Dentistry - DMD, DDS

A career in dentistry allows you to help children and adults maintain strong teeth by avoiding or treating tooth decay and oral disease. Learn more about dentistry degree and training programs as well as career options.

Is Dentistry For Me?

Career Overview

If you want to pursue a Doctor of Dental Medicine (DMD) or Doctor of Dental Surgery (DDS), you can first earn a bachelor's degree in dentistry or complete a pre-dentistry program to qualify for dental school. In a DMD or DDS degree program, you can focus your training to learn about adult or pediatric dentistry or choose from a number of specific dental specialties. According to the American Dental Association, the DMD and the DDS are equivalent degrees. You'll need a license to practice dentistry, regardless of your specialization, and you'll have to attain postgraduate education to become a particular type of dentist, such as an orthodontist.

According to the U.S. Bureau of Labor Statistics (BLS), most dentists are self-employed and work in private practice (www.bls.gov). If you want to become a general dental practitioner, your dental services could include a variety of treatments. As a dentist, you'd give patients guidance in maintaining good dental health through brushing, flossing and eating correctly. Other dental duties usually include checking patient X-rays, diagnosing dental diseases and problems, straightening teeth, performing surgeries and fitting dentures.

Employment Information

The BLS reported that employment in dentistry would increase by 16% between 2012 and 2022 because of a growing population, particularly among the elderly. Though dentists typically make relatively high salaries, the BLS posted differences based on dental specialties. In May 2013, the average annual wage for general dentists was $164,570. However, orthodontists earned an average of $196,270, and oral surgeons made an average of $218,960 per year.

How Can I Become a Dentist?

Education

As of 2014, The American Dental Association (ADA) accredited 65 schools of dentistry in the U.S. (www.ada.org). You'll need to complete at least two years of pre-dental postsecondary education and pass the Dental Admissions Test (DAT) to qualify for a dentistry program. Some schools allow you to earn a bachelor's degree in dentistry concurrently with your DMD or DDS, shortening the time required to complete both degrees by about a year.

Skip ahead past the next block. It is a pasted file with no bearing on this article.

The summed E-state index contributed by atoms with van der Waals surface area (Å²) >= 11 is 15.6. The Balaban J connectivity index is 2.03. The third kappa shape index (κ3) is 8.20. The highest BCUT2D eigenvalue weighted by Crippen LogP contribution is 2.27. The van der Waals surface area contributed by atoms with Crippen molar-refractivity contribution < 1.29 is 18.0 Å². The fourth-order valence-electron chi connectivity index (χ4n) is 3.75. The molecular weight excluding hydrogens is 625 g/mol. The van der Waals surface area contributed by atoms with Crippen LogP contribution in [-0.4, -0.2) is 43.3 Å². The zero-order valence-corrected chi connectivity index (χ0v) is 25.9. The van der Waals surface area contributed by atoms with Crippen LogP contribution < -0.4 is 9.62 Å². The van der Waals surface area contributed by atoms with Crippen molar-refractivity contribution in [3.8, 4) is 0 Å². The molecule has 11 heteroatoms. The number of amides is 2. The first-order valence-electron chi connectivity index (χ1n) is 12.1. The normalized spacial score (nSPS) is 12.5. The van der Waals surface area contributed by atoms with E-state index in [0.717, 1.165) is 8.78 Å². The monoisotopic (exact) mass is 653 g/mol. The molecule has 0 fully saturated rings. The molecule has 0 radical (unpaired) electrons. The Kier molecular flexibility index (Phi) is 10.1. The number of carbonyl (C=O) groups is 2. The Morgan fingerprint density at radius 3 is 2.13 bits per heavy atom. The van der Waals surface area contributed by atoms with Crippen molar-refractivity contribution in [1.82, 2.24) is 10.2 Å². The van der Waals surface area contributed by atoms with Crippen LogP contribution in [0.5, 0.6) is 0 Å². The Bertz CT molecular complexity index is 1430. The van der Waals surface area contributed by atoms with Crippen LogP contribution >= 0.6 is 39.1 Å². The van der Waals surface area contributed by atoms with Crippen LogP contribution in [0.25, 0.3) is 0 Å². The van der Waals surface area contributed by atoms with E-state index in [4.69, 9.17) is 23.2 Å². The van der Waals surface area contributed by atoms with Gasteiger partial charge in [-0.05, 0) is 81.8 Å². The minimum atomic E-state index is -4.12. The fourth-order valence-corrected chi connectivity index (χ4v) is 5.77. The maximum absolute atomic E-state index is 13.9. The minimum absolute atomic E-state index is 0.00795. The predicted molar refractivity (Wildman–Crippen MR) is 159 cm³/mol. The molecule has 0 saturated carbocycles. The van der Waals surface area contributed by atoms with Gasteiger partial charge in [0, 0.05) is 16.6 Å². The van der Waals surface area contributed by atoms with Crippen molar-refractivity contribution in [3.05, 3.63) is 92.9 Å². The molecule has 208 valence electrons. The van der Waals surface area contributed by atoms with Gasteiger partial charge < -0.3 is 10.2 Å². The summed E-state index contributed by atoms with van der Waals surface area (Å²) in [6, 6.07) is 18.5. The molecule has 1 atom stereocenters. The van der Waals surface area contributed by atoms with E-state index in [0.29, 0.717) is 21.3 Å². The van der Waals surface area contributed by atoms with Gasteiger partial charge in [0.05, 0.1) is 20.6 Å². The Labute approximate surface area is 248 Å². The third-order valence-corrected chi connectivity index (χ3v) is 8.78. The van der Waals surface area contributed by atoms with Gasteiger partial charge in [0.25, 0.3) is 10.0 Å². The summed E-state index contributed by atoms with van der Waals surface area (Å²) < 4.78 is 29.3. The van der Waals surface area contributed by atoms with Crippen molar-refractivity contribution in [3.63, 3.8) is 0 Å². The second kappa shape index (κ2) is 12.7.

In a DMD or DDS program, you'll take general courses in anatomy, physiology, biochemistry and microbiology. Professional courses teach you dental procedures, terminology, oral pathology and the use of dental equipment. Lab work and clinical experiences make up a lot of your dental school time, and you'll be required to treat patients while working under the supervision of licensed dentists as part of your program and licensure requirements.

Licensing

To become a licensed dentist, you need to graduate from an accredited dental school and pass a state exam. You might be able to substitute the National Board Dental Examinations for state-issued testing. To maintain your license, you could need to complete approved continuing education courses or activities in approved dental topics. Though not required, you could become board certified as a general or specialized dental practitioner through a professional organization, such as the American Board of General Dentistry or the American Board of Pediatric Dentistry.

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    Orthodontists are specialized dentists who work with patients to straighten teeth. It is a type of dentistry that requires specialized training. All Orthodontists must be a licensed dentist in order to practice.
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